Likewise, more research is required to integrate behavioural factors with energy policy making. The role of occupant behaviours in the energy efficiency policy of buildings is a large research gap. Policymakers would improve building energy efficiency policy by recognizing occupant behaviour’s impact on the effectiveness of relevant policies [33].
As a consequence, the effective factors influencing the energy efficiency of the buildings that need occupants’ participation, as well, are shown in Table 2.
Table 2. Effective factors on energy efficiency renovation with respect to the occupants’ participation.

3. People’s Behavioural Factors in EER

As aforementioned, energy-related occupants’ behaviours depend on their comfort, and mainly, on their thermal comfort [52]. People’s behaviours can be categorized into three types: (1) physiological adaptation; (2) psychological adaptation; and (3) behavioural adaptation [53]. These three adaptations are related to the local weather climate and the social and cultural environment. Behavioural adaptation is the main factor in which individuals adjust their body heat balance by changing themselves or the environment to keep thermal comfort. In order to avoid discomfort, people change themselves through clothing adjustments, or in other ways, such as posture [54] or activity changes. People change the environment to maintain thermal comfort by opening windows, drawing blinds, or changing their location to a more comfortable space. Mechanical systems usage such as heating, cooling, or fans are examples of adaptive behaviours [55]. As an example, the findings of the case study of Bonte, Thellier [52] on an office show that the major behaviour on total energy demand is the actions on set-point temperature, blinds, and lights. Moreover, the main behaviour on thermal comfort is changing the set-point temperature, clothing insulation, and blinds. Particularly, the occupants’ habit cause (mis)use of the control systems of the comfort providing appliances, by some activities including radiator control (adjusting thermostat settings), opening/closing windows, dimming/switching lights, shade control (pulling up/down blinds), turning on/off HVAC systems and movement between spaces [21][33][56]. Furthermore, behavioural adaptations, for instance, clothing adjustments, drinks consumption and human metabolic rate changes, directly affect an individual’s comfort and building energy consumption, subsequently. Therefore, both direct and indirect drivers, at the individual, local, whole-space or zonal levels affect the building energy consumption differently [56].
Many scholars studied window, shades and blinds control behaviour [57][58]. The most important issue between perceived IEQ and outdoors is the building envelope [59]. Window operation provides occupants with the desired indoor thermal and air quality conditions through adjustments to air movements throughout the building. Additionally, as the building envelope is being more thermally efficient, ventilation and air infiltrations as a result of window opening are increasing their impacts on energy use, and, accordingly, becoming the main source of thermal loss of the heat balance mechanism. According to Humphrey’s adaptive principle, if a change happens to cause discomfort, people respond in a way that tends to restore their comfort [60]. Windows, shades, and blinds allow occupants to control and adjust thermal and visual comfort levels. Similarly, the position and frequency of interaction with portable shading and blinds affect the building energy consumption, peak loads and visual and thermal comfort. Appropriate windows, shades, and blind interactions provide an energy-efficient strategy. However, the contrary interactions easily lead to energy waste [61][62]. Stakeholders have predicted that the residents are key players in the success of the project. For instance, when the heating system is on, the residents need to keep the windows closed. Furthermore, some residents may open windows for ventilation, which results in more energy consumption in winter, while balanced ventilation with heat recovery provides fresh air [27].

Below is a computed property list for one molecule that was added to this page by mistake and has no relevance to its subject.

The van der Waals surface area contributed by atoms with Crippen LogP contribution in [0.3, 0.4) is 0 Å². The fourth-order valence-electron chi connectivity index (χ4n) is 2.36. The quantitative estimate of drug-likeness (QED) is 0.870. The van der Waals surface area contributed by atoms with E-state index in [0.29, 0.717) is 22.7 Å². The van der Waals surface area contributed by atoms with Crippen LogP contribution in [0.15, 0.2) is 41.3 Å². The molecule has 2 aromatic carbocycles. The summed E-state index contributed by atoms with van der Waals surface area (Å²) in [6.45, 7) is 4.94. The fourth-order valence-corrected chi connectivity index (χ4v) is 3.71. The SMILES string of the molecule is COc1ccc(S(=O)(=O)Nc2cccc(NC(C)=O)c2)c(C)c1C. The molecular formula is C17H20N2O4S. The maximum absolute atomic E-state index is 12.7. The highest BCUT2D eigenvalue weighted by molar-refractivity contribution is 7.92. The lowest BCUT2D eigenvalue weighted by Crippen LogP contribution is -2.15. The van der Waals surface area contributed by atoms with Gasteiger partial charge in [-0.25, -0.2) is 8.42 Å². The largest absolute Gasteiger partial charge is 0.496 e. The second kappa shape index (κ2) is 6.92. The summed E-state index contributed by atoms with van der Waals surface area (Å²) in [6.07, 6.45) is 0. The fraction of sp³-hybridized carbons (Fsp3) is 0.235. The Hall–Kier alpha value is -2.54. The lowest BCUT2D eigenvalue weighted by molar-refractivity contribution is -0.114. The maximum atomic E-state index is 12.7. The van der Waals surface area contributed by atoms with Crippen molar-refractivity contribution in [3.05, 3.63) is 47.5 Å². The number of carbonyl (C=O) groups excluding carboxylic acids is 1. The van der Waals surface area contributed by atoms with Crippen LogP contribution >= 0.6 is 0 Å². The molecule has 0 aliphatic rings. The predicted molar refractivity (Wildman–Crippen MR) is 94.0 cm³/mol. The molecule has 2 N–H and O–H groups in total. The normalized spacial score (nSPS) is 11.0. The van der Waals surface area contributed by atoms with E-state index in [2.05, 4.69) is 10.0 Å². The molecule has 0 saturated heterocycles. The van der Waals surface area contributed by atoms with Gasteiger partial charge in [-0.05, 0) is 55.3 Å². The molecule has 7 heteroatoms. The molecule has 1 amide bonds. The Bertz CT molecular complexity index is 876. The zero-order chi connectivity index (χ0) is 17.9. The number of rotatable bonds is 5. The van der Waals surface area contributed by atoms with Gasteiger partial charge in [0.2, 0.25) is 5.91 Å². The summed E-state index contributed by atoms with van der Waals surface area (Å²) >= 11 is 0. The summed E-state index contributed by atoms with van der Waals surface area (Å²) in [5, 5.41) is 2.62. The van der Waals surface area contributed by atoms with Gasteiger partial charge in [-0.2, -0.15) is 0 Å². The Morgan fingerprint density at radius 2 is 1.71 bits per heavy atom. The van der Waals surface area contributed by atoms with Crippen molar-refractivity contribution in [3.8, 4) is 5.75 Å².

Some scholars have studied space heating/cooling behaviour. The interaction of occupants with building systems is effective in the total energy consumption of buildings. Hence, occupant behaviours is the most important cause of uncertainty in energy use prediction [63]. Therefore, to link the gap between actual and expected energy consumption, there is a need to understand occupant-building interactions [64]. Langevin, Wen [65] revealed that individual heating/cooling device usage increases the thermostat set-point enhancing thermal comfort, whereas they reduce the overall energy consumption. Energy consumption can vary according to the HVAC control strategy, with the main physical-behavioural services including ventilation, thermostat set-point, and indoor thermal environment [66][67]. Some of the main effective factors on heating loads include occupant mode, thermostat set-point and heated area [52][68]. Classifying the occupant as either an active, medium, or passive user, and connecting occupant behavioural characteristics to heating set-point preferences, influences the indoor thermal environment and energy consumption [69][70]. Technical solutions that limit the interaction of occupants with technology are a strong solution to reduce wasted energy. Though, it is recommended that the thermal control perception and higher occupant satisfaction, designate a solution that required occupant-building interactions [71]. Regarding the conceptual framework on the habitual behavioural change proposed by Pothitou, Kolios [39], and the prior research [31][33][36][37][72], the study has developed the conceptual framework of occupants’ energy-related behaviours (Figure 2). Table 3 has listed the effective factors on energy-related behaviours of occupants in residential buildings.